Issue: September 2, 1996
Mimosa vascular wiltQuestion: My mimosa trees are beginning to die. They were just getting large enough to make some shade. What is wrong and what can I do? The County Extension Agent collected samples and sent them to Las Cruces for diagnosis.
Answer: Dr. Natalie Goldberg, Extension Plant Pathologist, diagnosed the problem as Mimosa Vascular Wilt disease. According to Dr. Goldberg, Mimosa Vascular Wilt is due to a fungus, Fusarium oxysporum f. sp. perniciosum. It is a soil-borne fungus which invades trees through the root system through wounds or directly into weakened trees. Trees may be weakened by compacted soil or construction damage. Root injury during planting into contaminated soil can also result in infection.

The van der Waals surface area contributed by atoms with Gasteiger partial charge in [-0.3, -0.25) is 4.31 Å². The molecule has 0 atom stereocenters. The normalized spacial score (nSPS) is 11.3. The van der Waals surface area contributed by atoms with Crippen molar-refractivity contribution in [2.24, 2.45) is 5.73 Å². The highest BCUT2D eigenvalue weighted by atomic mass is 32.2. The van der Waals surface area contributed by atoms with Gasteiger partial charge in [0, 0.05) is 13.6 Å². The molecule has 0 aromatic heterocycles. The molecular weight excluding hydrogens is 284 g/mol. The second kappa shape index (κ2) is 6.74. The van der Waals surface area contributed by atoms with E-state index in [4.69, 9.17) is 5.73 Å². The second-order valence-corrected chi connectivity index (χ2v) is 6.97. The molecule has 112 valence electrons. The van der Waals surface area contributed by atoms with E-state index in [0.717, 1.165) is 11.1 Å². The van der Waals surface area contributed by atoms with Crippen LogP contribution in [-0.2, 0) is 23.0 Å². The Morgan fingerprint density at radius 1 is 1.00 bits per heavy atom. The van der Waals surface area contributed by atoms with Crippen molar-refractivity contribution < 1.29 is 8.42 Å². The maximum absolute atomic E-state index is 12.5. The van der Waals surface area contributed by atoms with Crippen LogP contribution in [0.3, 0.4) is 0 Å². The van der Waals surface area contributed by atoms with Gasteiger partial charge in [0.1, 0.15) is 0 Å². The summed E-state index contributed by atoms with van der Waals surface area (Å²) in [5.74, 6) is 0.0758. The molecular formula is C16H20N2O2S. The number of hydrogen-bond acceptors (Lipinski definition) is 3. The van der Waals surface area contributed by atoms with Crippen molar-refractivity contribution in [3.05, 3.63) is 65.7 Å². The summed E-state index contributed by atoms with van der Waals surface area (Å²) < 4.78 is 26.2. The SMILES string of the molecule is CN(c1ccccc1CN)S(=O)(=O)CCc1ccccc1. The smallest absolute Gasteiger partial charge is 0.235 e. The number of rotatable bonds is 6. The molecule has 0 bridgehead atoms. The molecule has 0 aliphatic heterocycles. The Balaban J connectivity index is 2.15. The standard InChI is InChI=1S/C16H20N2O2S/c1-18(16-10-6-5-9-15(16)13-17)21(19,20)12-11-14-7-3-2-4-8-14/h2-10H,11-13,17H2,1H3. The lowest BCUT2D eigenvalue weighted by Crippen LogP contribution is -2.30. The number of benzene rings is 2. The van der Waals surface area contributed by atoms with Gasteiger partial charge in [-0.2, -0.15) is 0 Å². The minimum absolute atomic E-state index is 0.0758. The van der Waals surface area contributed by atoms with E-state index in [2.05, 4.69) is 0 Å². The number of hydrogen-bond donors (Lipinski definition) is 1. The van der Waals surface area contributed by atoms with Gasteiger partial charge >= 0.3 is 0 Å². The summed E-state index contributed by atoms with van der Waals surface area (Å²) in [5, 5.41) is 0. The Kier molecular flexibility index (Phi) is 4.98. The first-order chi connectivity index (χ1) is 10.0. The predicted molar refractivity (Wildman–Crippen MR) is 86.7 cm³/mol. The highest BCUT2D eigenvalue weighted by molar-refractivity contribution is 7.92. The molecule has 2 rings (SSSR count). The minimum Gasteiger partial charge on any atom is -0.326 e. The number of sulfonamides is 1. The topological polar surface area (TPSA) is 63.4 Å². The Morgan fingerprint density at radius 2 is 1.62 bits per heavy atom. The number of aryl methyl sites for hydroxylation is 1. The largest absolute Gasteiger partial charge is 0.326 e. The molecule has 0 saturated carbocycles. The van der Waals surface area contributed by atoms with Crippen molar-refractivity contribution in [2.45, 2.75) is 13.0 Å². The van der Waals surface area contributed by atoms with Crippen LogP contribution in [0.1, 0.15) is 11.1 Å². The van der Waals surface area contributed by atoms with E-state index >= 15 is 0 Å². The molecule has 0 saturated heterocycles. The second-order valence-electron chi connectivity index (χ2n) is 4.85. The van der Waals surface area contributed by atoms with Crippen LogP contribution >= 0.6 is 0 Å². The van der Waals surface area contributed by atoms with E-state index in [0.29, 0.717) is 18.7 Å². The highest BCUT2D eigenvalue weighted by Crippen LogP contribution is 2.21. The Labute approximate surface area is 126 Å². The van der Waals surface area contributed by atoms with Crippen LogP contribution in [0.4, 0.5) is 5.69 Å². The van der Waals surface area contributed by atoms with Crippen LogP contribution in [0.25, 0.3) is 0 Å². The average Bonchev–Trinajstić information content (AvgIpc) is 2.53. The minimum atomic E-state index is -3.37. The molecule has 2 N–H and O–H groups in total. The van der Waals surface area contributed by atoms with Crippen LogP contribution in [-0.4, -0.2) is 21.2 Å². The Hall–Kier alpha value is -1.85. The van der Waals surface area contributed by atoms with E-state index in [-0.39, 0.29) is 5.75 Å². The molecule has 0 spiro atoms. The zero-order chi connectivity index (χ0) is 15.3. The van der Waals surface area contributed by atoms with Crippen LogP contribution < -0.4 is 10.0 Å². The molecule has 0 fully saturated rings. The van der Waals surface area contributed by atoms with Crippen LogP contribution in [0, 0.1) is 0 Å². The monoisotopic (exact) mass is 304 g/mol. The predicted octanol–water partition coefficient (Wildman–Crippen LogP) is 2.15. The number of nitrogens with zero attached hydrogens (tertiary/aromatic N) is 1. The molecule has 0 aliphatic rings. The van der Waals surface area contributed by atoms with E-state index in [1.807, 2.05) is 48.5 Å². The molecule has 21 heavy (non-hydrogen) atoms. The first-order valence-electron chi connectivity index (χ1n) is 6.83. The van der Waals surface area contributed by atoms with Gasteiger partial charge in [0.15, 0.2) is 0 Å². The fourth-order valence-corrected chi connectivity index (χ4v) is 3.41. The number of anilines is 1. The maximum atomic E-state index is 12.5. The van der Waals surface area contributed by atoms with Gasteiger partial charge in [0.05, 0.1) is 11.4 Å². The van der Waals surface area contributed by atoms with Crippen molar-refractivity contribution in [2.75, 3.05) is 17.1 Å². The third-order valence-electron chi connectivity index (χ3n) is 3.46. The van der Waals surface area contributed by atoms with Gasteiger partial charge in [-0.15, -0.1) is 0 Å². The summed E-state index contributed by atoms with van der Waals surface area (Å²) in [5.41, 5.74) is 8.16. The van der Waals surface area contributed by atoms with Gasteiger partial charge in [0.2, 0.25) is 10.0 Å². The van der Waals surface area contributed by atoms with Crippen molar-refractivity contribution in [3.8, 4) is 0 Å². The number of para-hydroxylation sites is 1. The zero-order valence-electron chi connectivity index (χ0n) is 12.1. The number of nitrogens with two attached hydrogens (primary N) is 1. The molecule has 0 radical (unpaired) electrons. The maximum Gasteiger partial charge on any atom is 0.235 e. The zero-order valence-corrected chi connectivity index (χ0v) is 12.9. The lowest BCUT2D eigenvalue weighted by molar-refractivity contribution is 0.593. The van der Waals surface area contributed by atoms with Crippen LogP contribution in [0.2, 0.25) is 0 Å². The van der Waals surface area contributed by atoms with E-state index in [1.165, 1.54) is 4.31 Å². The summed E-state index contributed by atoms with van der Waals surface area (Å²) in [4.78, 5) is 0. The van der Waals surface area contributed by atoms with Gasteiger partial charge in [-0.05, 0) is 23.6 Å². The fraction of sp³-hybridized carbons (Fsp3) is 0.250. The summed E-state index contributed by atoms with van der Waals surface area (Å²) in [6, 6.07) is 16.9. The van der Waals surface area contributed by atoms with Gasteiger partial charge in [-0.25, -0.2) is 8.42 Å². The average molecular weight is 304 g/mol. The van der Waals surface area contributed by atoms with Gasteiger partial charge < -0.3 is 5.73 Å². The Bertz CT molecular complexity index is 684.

This disease has caused considerable damage to mimosas in the southeastern U.S. It has entered New Mexico in contaminated soil in nursery containers.
Symptoms of this disease include chlorosis (leaf yellowing), leaf wilt occurring in early to mid-summer, and death of branches and the tree.
Balanced fertilizers (those with equal percentages of nutrients) may help alleviate symptoms in infected trees. High nitrogen fertilizers are not recommended. Water frequently to moderate wilt symptoms, but don't overwater and cause root rots. Dead branches should be removed and burned.
Fungicides provide little benefit. Use of resistant trees is the best means of avoiding the problem. Some resistant trees to consider include redbud, honey locust, and locust.
Marisa Y. Thompson, PhD, is the Extension Horticulture Specialist, in the Department of Extension Plant Sciences at the New Mexico State University Los Lunas Agricultural Science Center, email: firstname.lastname@example.org, office: 505-865-7340, ext. 113.
Please copy your County Extension Agent and indicate your county of residence when you submit your question!www